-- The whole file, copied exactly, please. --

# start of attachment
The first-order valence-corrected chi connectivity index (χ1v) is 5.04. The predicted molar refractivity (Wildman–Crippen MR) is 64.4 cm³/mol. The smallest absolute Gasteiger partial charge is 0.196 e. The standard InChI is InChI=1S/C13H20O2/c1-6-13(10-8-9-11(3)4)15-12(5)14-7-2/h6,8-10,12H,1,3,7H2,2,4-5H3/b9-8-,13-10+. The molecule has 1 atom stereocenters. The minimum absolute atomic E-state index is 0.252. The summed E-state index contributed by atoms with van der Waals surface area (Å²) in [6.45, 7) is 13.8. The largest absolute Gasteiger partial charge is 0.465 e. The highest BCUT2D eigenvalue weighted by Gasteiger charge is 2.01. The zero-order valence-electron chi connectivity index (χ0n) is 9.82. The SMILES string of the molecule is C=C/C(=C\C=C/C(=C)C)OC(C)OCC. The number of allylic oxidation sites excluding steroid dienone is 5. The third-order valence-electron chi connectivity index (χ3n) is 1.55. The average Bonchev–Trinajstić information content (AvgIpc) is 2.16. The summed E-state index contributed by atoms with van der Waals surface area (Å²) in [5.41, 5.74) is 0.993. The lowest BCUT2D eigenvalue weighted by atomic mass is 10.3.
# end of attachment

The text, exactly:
The first-order valence-corrected chi connectivity index (χ1v) is 5.04. The predicted molar refractivity (Wildman–Crippen MR) is 64.4 cm³/mol. The smallest absolute Gasteiger partial charge is 0.196 e. The standard InChI is InChI=1S/C13H20O2/c1-6-13(10-8-9-11(3)4)15-12(5)14-7-2/h6,8-10,12H,1,3,7H2,2,4-5H3/b9-8-,13-10+. The molecule has 1 atom stereocenters. The minimum absolute atomic E-state index is 0.252. The summed E-state index contributed by atoms with van der Waals surface area (Å²) in [6.45, 7) is 13.8. The largest absolute Gasteiger partial charge is 0.465 e. The highest BCUT2D eigenvalue weighted by Gasteiger charge is 2.01. The zero-order valence-electron chi connectivity index (χ0n) is 9.82. The SMILES string of the molecule is C=C/C(=C\C=C/C(=C)C)OC(C)OCC. The number of allylic oxidation sites excluding steroid dienone is 5. The third-order valence-electron chi connectivity index (χ3n) is 1.55. The average Bonchev–Trinajstić information content (AvgIpc) is 2.16. The summed E-state index contributed by atoms with van der Waals surface area (Å²) in [5.41, 5.74) is 0.993. The lowest BCUT2D eigenvalue weighted by atomic mass is 10.3.